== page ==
Paul doesn't class himself as either a natural or learnt talent in the art of driving, but rather believes it is his innate ability to compete at the highest level that has pushed him to where he has reached. Unlike many of his fellow competitors – Roger Skeete, Trevor Manning, etc., who honed their skills in many of the cart roads left by the island's sugar plantation history, Bourne never drove until he had a driver's permit and was wearing the familiar L's. Being friends with Sean Gill from school days at Harrison College and racing dingies alongside him, it was Gill who encouraged him to get into motorsports. Having watched some events at 18 years old he decided that he had to do it.
With his father's permission he started to race the company car, an Austin Maestro. For the first 5 years of his career he was dead last each time but he loved every moment of it, because it was more about the excitement than the winning. After 5 years the opportunity came for him to acquire a Peugeot 205GTi which was driven by Allan Wilkie. With this, he went from the bottom of the table to the top where he ran with Mike Gill and Skeete and the debate could run for centuries on who was the best driver or who had the best equipment. The 205 went from 1600cc to 1900cc to 2000cc and back to 1600cc whilst he had it. He went on to own a Peugeot 306, Group A Subaru Impreza, 98 Impreza WRC, Impreza S9 and the Focus 07 which he still owns.
By acquiring the 205 GTi, the will to win had started to overtake the mere thrill of competing. After a year of owning the 205 he found winners row at Edgecumbe, beating out Roger Hill and Mike Gill. Bourne admits the best time he has had in rallying was with the 98 Impreza WRC in 2007 when he won all the events which he entered, including Rally Barbados in the 50th year of the Barbados Rally Club. Rallying, according to him is "character building" as one has to learn to lose. He has had the disappointment of crashing out of quite a few rallies which then costs money and time to repair. Being beaten in battle went against his competitive desire to win and would see him lamenting for days. Two notable low points were his roll at Dark Hole in Rally Barbados 2008 after taking the fight to Kris Meeke and his crash on Stage 1 of the Automotive Art Shakedown Stages in 2009.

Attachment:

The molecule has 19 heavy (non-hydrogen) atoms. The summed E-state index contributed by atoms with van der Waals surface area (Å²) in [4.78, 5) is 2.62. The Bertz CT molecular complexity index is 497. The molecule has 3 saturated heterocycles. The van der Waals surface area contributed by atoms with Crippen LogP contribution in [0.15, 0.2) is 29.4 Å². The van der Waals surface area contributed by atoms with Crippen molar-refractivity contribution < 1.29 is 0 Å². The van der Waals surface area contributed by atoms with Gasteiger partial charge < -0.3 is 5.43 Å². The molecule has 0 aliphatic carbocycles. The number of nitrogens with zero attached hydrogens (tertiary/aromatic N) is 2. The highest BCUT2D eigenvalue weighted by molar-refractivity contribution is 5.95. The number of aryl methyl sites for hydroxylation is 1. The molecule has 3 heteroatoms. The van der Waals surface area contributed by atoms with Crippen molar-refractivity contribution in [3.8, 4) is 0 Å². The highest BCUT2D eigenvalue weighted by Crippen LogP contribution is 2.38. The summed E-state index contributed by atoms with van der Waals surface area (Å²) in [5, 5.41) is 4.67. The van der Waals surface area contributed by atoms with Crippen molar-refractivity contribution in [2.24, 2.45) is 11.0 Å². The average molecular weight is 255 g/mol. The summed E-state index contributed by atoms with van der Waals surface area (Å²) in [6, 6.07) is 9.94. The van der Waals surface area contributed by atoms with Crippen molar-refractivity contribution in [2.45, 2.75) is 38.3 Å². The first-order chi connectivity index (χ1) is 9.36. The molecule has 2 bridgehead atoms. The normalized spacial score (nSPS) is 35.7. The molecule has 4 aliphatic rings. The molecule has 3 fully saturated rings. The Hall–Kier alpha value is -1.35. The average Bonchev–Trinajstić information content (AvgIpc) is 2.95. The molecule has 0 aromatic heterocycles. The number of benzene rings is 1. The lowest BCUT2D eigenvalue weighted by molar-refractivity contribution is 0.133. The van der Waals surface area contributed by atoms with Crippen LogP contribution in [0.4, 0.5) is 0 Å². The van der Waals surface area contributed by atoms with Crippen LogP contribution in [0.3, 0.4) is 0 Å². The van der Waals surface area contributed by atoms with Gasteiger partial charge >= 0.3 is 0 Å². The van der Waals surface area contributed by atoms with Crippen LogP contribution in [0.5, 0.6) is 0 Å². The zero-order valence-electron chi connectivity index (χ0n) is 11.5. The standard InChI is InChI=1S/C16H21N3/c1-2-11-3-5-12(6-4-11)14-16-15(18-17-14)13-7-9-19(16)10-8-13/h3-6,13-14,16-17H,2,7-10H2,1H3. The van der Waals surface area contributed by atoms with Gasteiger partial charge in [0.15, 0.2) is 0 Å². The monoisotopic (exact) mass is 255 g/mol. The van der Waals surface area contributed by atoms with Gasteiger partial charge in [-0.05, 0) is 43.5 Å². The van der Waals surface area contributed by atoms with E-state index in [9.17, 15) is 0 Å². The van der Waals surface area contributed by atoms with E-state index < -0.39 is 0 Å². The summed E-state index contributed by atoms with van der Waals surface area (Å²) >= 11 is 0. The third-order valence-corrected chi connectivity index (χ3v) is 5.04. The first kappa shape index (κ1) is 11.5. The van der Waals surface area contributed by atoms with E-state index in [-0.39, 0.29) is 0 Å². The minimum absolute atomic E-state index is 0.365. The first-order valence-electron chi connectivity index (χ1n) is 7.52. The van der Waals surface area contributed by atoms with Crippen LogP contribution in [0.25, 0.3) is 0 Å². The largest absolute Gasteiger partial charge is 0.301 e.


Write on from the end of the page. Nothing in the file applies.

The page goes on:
The latter was more disappointing as it was to be his last head-to-head battle with Skeete in identical equipment. As Bourne put it, at the start of the year there was a 'gentleman's agreement' between himself and Skeete about the sport becoming too expensive. Taking stock of the competition in region, they acknowledged that there was no reason to think about upgrading because they had the best cars in the region at the time. However, Skeete allegedly rescinded on the agreement and at the tarmac event at Luke Hill in April, he was made aware of the pending arrival of the significantly superior Subaru Impreza S12. A few months after SOL Rally Barbados '09 the Surfer took possession of the phenomenal ex-Paul Bird Ford Focus '07.
The Focus placed him in a good position to square off against Skeete in SOL Rally Barbados 2010. It was the closest fight the rally had seen. He had the misfortune of hitting a rock on the course that he knew was there but had remembered too late, which resulted in a flat costing him some 25 seconds, which would prove to be quite expensive. Otherwise, all of the stars had aligned for Bourne; no mishaps or run offs and he drove a near perfect rally. Despite this, he was marginally beaten by Skeete after erasing the deficit caused by the flat on Day 1. He took the defeat in stride as by this time his mindset had changed and no longer demanded of himself to win. Philosophically he stated that he was responsible for the effort and God for the result; thus the event finished as it was intended.
Following Rally Barbados 2010, the news surfaced in the July 23rd, 2010 edition of Barbados Today that the Focus was sent back to England due to a requirement to pay VAT on the car if it remained on the island. Following this, many rumours surfaced and it was said that he had retired from the sport. However, Bourne insists he has not retired from motorsport and says "If I had to bet, I'd bet that I will race again." It is now his 3rd break from the sport, each of which finance was the centre. Before it was low funds, now it comes at a point where he has been evaluating his input into 25 years of motorsport; something which the only thing he has to show for it is recognition. This, along with the looming additional cost of running the Focus and the important duty of ensuring his daughter's education overseas and the economic recession made it easy to take stock and take a break.
His sponsors in some cases have reduced their input by as much as half and at this time he is not allocating any funds to motorsports. He maintained that the Focus will remain in the UK until it is sold or until he has secured significant sponsorship which can fully run the car. There is no intention to rally in Group N or any group as his position remains the same regarding sponsorship. Once this is acquired, Paul 'The Surfer' Bourne will most definitely be back.